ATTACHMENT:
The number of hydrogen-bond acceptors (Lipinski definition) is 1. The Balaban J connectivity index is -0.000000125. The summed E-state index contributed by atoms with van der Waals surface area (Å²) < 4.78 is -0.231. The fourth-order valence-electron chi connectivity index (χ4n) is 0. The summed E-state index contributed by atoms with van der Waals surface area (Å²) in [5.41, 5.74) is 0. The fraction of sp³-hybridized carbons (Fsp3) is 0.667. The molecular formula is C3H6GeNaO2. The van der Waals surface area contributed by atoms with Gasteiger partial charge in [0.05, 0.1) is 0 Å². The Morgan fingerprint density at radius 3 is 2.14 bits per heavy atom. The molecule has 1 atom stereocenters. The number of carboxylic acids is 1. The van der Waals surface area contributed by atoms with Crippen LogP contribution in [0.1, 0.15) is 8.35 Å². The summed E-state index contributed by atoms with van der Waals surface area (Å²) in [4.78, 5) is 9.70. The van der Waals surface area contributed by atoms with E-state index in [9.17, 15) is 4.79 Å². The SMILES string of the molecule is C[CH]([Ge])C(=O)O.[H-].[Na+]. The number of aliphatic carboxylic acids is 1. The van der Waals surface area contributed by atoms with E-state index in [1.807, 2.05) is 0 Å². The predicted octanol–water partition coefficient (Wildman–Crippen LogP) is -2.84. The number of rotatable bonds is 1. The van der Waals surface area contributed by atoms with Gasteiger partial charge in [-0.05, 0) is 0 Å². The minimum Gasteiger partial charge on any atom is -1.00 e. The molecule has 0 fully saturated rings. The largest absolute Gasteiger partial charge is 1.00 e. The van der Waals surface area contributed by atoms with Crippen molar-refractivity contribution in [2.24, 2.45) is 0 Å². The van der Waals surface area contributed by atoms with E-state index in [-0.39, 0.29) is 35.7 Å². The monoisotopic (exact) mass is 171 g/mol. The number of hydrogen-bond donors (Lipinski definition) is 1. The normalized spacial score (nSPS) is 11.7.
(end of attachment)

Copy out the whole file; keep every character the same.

The number of hydrogen-bond acceptors (Lipinski definition) is 1. The Balaban J connectivity index is -0.000000125. The summed E-state index contributed by atoms with van der Waals surface area (Å²) < 4.78 is -0.231. The fourth-order valence-electron chi connectivity index (χ4n) is 0. The summed E-state index contributed by atoms with van der Waals surface area (Å²) in [5.41, 5.74) is 0. The fraction of sp³-hybridized carbons (Fsp3) is 0.667. The molecular formula is C3H6GeNaO2. The van der Waals surface area contributed by atoms with Gasteiger partial charge in [0.05, 0.1) is 0 Å². The Morgan fingerprint density at radius 3 is 2.14 bits per heavy atom. The molecule has 1 atom stereocenters. The number of carboxylic acids is 1. The van der Waals surface area contributed by atoms with Crippen LogP contribution in [0.1, 0.15) is 8.35 Å². The summed E-state index contributed by atoms with van der Waals surface area (Å²) in [4.78, 5) is 9.70. The van der Waals surface area contributed by atoms with E-state index in [9.17, 15) is 4.79 Å². The SMILES string of the molecule is C[CH]([Ge])C(=O)O.[H-].[Na+]. The number of aliphatic carboxylic acids is 1. The van der Waals surface area contributed by atoms with E-state index in [1.807, 2.05) is 0 Å². The predicted octanol–water partition coefficient (Wildman–Crippen LogP) is -2.84. The number of rotatable bonds is 1. The van der Waals surface area contributed by atoms with Gasteiger partial charge in [-0.05, 0) is 0 Å². The minimum Gasteiger partial charge on any atom is -1.00 e. The molecule has 0 fully saturated rings. The largest absolute Gasteiger partial charge is 1.00 e. The van der Waals surface area contributed by atoms with Crippen molar-refractivity contribution in [2.24, 2.45) is 0 Å². The van der Waals surface area contributed by atoms with E-state index in [-0.39, 0.29) is 35.7 Å². The monoisotopic (exact) mass is 171 g/mol. The number of hydrogen-bond donors (Lipinski definition) is 1. The normalized spacial score (nSPS) is 11.7.